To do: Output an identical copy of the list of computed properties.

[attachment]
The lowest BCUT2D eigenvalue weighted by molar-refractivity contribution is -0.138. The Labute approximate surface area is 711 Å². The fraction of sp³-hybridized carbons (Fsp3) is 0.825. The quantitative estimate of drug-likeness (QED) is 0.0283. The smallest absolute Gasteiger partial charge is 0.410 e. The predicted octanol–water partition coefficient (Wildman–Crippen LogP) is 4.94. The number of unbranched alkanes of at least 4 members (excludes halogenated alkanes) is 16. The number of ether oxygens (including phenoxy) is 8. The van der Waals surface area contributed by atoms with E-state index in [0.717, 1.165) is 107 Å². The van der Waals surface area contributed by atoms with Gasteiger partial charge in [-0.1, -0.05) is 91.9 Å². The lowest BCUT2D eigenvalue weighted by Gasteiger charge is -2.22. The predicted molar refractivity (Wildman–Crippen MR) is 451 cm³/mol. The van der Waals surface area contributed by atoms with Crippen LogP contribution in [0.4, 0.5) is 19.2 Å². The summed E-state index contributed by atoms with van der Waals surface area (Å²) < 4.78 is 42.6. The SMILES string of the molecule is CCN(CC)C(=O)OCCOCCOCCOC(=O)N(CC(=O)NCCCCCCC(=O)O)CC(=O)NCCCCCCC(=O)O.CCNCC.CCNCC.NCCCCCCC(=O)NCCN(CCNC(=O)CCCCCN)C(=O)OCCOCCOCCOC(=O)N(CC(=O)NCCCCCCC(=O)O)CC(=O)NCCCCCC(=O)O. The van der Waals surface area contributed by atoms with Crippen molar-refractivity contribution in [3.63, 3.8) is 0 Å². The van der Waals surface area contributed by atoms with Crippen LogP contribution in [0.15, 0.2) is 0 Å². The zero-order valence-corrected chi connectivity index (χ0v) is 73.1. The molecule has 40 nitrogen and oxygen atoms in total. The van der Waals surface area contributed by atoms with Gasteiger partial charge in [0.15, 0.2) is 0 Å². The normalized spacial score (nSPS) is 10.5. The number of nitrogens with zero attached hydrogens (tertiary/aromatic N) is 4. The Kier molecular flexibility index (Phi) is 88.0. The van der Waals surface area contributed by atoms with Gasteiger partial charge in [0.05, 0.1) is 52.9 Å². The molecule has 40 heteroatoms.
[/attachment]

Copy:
The lowest BCUT2D eigenvalue weighted by molar-refractivity contribution is -0.138. The Labute approximate surface area is 711 Å². The fraction of sp³-hybridized carbons (Fsp3) is 0.825. The quantitative estimate of drug-likeness (QED) is 0.0283. The smallest absolute Gasteiger partial charge is 0.410 e. The predicted octanol–water partition coefficient (Wildman–Crippen LogP) is 4.94. The number of unbranched alkanes of at least 4 members (excludes halogenated alkanes) is 16. The number of ether oxygens (including phenoxy) is 8. The van der Waals surface area contributed by atoms with E-state index in [0.717, 1.165) is 107 Å². The van der Waals surface area contributed by atoms with Gasteiger partial charge in [-0.1, -0.05) is 91.9 Å². The lowest BCUT2D eigenvalue weighted by Gasteiger charge is -2.22. The predicted molar refractivity (Wildman–Crippen MR) is 451 cm³/mol. The van der Waals surface area contributed by atoms with Crippen LogP contribution in [0.4, 0.5) is 19.2 Å². The summed E-state index contributed by atoms with van der Waals surface area (Å²) < 4.78 is 42.6. The SMILES string of the molecule is CCN(CC)C(=O)OCCOCCOCCOC(=O)N(CC(=O)NCCCCCCC(=O)O)CC(=O)NCCCCCCC(=O)O.CCNCC.CCNCC.NCCCCCCC(=O)NCCN(CCNC(=O)CCCCCN)C(=O)OCCOCCOCCOC(=O)N(CC(=O)NCCCCCCC(=O)O)CC(=O)NCCCCCC(=O)O. The van der Waals surface area contributed by atoms with Crippen molar-refractivity contribution in [3.63, 3.8) is 0 Å². The van der Waals surface area contributed by atoms with Crippen LogP contribution in [0.15, 0.2) is 0 Å². The zero-order valence-corrected chi connectivity index (χ0v) is 73.1. The molecule has 40 nitrogen and oxygen atoms in total. The van der Waals surface area contributed by atoms with Gasteiger partial charge in [0.15, 0.2) is 0 Å². The normalized spacial score (nSPS) is 10.5. The number of nitrogens with zero attached hydrogens (tertiary/aromatic N) is 4. The Kier molecular flexibility index (Phi) is 88.0. The van der Waals surface area contributed by atoms with Gasteiger partial charge in [0.05, 0.1) is 52.9 Å². The molecule has 40 heteroatoms.